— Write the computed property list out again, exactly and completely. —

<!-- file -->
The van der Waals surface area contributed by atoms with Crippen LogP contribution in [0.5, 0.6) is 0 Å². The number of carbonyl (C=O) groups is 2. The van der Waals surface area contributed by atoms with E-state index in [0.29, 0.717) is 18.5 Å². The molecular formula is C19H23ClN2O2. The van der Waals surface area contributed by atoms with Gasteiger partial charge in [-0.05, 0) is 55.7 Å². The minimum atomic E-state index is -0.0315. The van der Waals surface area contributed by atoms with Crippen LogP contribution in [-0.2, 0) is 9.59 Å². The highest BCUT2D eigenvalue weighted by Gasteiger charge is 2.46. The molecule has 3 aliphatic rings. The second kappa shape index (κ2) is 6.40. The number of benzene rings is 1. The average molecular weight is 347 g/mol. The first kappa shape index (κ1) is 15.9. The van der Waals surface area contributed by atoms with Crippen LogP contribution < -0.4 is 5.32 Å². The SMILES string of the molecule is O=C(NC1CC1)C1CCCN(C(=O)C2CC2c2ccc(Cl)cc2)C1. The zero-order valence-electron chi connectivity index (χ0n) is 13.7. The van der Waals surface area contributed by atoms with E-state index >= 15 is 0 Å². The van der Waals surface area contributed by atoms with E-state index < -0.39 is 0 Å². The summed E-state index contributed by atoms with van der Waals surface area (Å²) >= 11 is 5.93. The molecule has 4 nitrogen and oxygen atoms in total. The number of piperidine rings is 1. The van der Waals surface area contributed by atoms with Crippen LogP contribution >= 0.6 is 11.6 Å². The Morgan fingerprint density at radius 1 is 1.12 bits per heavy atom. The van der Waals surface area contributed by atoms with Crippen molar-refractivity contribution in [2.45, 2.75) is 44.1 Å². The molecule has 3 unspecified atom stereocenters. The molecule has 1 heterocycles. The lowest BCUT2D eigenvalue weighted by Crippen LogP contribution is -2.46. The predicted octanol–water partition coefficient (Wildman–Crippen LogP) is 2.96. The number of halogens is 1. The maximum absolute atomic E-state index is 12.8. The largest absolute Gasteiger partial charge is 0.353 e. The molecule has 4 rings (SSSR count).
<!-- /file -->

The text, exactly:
The van der Waals surface area contributed by atoms with Crippen LogP contribution in [0.5, 0.6) is 0 Å². The number of carbonyl (C=O) groups is 2. The van der Waals surface area contributed by atoms with E-state index in [0.29, 0.717) is 18.5 Å². The molecular formula is C19H23ClN2O2. The van der Waals surface area contributed by atoms with Gasteiger partial charge in [-0.05, 0) is 55.7 Å². The minimum atomic E-state index is -0.0315. The van der Waals surface area contributed by atoms with Crippen LogP contribution in [-0.2, 0) is 9.59 Å². The highest BCUT2D eigenvalue weighted by Gasteiger charge is 2.46. The molecule has 3 aliphatic rings. The second kappa shape index (κ2) is 6.40. The number of benzene rings is 1. The average molecular weight is 347 g/mol. The first kappa shape index (κ1) is 15.9. The van der Waals surface area contributed by atoms with Crippen LogP contribution < -0.4 is 5.32 Å². The SMILES string of the molecule is O=C(NC1CC1)C1CCCN(C(=O)C2CC2c2ccc(Cl)cc2)C1. The zero-order valence-electron chi connectivity index (χ0n) is 13.7. The van der Waals surface area contributed by atoms with E-state index >= 15 is 0 Å². The van der Waals surface area contributed by atoms with E-state index < -0.39 is 0 Å². The summed E-state index contributed by atoms with van der Waals surface area (Å²) >= 11 is 5.93. The molecule has 4 nitrogen and oxygen atoms in total. The number of piperidine rings is 1. The van der Waals surface area contributed by atoms with Crippen LogP contribution >= 0.6 is 11.6 Å². The Morgan fingerprint density at radius 1 is 1.12 bits per heavy atom. The van der Waals surface area contributed by atoms with Crippen molar-refractivity contribution in [2.45, 2.75) is 44.1 Å². The molecule has 3 unspecified atom stereocenters. The molecule has 1 heterocycles. The lowest BCUT2D eigenvalue weighted by Crippen LogP contribution is -2.46. The predicted octanol–water partition coefficient (Wildman–Crippen LogP) is 2.96. The number of halogens is 1. The maximum absolute atomic E-state index is 12.8. The largest absolute Gasteiger partial charge is 0.353 e. The molecule has 4 rings (SSSR count).